The Wright decision

In dismissing Paula Jones’s sexual-harassment suit against President Bill Clinton before it went to trial, Judge Susan Webber Wright sounded a note of clarity amidst the din of accusations surrounding the president. Judge Wright, a Republican appointed by President George Bush, ruled that even if Jones’s allegations were true, such behavior, however crude, did not constitute sexual harassment under Arkansas law. The spuriousness of Jones’s case was long noted by commentators familiar with sexual harassment law and not necessarily sympathetic to Clinton. Moreover, Judge Wright’s decision confirms the public’s suspicion that, however morally flawed Clinton may be as a husband, the attempt to criminalize his private life is largely politically motivated. In the absence of any plausible evidence linking Clinton to criminal acts, the American public rightly continues to give him the benefit of the doubt. At this juncture it is impossible to know how much truth, if any, there was in Jones’s allegations concerning a vulgar sexual proposition. But one thing does seem clear. Financed and managed by right-wing groups whose transparent interest was in damaging Clinton politically, Jones sadly appears to have allowed herself to be as exploited by her advocates as she alleges she was by the then governor of Arkansas.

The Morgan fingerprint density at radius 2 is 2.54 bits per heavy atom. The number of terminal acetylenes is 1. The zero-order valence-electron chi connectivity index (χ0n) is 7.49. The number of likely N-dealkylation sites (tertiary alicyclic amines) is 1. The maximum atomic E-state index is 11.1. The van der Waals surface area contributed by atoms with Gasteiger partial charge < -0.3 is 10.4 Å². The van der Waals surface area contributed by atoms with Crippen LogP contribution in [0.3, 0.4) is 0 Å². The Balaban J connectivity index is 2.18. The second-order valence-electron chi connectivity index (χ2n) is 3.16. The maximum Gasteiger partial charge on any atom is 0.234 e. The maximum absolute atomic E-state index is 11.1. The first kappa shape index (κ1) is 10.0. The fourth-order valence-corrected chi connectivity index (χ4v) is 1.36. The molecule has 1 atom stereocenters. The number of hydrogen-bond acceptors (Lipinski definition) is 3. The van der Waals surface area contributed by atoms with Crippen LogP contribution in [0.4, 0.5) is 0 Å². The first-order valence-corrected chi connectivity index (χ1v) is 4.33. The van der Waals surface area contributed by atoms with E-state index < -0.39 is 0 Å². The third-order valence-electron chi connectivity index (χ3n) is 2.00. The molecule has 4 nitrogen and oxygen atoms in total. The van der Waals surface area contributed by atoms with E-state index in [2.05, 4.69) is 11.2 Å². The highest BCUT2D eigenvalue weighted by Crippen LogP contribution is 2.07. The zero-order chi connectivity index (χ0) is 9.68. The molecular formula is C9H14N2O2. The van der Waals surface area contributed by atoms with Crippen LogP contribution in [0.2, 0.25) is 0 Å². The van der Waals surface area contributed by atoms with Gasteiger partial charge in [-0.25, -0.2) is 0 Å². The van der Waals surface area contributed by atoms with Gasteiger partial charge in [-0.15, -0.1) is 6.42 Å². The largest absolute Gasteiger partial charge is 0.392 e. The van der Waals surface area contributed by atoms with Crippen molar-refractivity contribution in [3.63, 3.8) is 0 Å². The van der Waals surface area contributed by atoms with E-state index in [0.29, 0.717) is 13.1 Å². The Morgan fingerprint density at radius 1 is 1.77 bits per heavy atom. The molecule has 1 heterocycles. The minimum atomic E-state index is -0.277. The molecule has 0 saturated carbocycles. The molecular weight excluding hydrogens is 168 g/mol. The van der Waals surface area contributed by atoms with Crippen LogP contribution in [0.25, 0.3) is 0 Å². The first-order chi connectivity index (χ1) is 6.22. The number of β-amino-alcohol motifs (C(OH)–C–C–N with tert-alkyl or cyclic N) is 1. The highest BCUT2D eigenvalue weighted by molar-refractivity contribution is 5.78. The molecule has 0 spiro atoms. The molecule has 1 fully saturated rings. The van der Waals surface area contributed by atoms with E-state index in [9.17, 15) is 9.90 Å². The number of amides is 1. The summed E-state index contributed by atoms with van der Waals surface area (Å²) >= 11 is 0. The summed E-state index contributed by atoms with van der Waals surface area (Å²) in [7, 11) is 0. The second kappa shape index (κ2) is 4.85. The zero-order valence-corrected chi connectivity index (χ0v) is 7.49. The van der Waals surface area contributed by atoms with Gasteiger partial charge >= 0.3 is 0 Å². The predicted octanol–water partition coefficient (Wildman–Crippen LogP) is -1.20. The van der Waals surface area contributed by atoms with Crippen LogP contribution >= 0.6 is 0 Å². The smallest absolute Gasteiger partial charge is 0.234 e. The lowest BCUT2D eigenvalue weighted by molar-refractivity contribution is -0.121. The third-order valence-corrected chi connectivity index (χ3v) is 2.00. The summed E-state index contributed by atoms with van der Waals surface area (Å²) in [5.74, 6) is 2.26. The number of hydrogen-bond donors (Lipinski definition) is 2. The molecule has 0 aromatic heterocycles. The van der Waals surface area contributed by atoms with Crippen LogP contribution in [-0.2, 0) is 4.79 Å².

Several other aspects of Clinton’s ongoing problems are also clearer in the wake of the Wright decision....

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